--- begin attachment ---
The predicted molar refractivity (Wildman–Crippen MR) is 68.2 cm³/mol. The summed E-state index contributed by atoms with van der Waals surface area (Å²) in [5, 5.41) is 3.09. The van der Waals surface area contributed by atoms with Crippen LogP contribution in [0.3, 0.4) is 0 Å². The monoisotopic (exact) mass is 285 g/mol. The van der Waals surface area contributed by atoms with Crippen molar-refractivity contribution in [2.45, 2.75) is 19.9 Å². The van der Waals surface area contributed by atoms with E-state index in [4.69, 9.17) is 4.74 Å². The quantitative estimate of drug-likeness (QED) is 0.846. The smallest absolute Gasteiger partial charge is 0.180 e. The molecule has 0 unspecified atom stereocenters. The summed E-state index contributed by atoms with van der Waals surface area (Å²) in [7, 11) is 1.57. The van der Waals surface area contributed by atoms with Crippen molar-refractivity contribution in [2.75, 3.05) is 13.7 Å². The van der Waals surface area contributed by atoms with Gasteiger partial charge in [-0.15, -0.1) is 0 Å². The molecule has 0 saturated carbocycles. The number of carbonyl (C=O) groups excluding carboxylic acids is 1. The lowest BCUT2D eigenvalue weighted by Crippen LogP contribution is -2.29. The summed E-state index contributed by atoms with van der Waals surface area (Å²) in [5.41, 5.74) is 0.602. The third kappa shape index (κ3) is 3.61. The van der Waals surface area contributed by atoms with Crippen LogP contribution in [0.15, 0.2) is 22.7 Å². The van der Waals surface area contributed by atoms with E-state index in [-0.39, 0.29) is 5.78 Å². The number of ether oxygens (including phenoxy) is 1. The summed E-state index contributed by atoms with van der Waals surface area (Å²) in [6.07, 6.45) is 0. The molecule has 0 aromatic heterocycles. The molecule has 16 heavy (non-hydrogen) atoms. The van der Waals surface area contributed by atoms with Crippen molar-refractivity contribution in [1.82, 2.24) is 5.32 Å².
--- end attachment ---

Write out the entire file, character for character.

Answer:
The predicted molar refractivity (Wildman–Crippen MR) is 68.2 cm³/mol. The summed E-state index contributed by atoms with van der Waals surface area (Å²) in [5, 5.41) is 3.09. The van der Waals surface area contributed by atoms with Crippen LogP contribution in [0.3, 0.4) is 0 Å². The monoisotopic (exact) mass is 285 g/mol. The van der Waals surface area contributed by atoms with Crippen molar-refractivity contribution in [2.45, 2.75) is 19.9 Å². The van der Waals surface area contributed by atoms with E-state index in [4.69, 9.17) is 4.74 Å². The quantitative estimate of drug-likeness (QED) is 0.846. The smallest absolute Gasteiger partial charge is 0.180 e. The molecule has 0 unspecified atom stereocenters. The summed E-state index contributed by atoms with van der Waals surface area (Å²) in [7, 11) is 1.57. The van der Waals surface area contributed by atoms with Crippen molar-refractivity contribution in [2.75, 3.05) is 13.7 Å². The van der Waals surface area contributed by atoms with Gasteiger partial charge in [-0.15, -0.1) is 0 Å². The molecule has 0 saturated carbocycles. The number of carbonyl (C=O) groups excluding carboxylic acids is 1. The lowest BCUT2D eigenvalue weighted by Crippen LogP contribution is -2.29. The summed E-state index contributed by atoms with van der Waals surface area (Å²) in [5.41, 5.74) is 0.602. The third kappa shape index (κ3) is 3.61. The van der Waals surface area contributed by atoms with Crippen LogP contribution in [0.15, 0.2) is 22.7 Å². The van der Waals surface area contributed by atoms with E-state index in [-0.39, 0.29) is 5.78 Å². The number of ether oxygens (including phenoxy) is 1. The summed E-state index contributed by atoms with van der Waals surface area (Å²) in [6.07, 6.45) is 0. The molecule has 0 aromatic heterocycles. The molecule has 16 heavy (non-hydrogen) atoms. The van der Waals surface area contributed by atoms with Crippen molar-refractivity contribution in [1.82, 2.24) is 5.32 Å².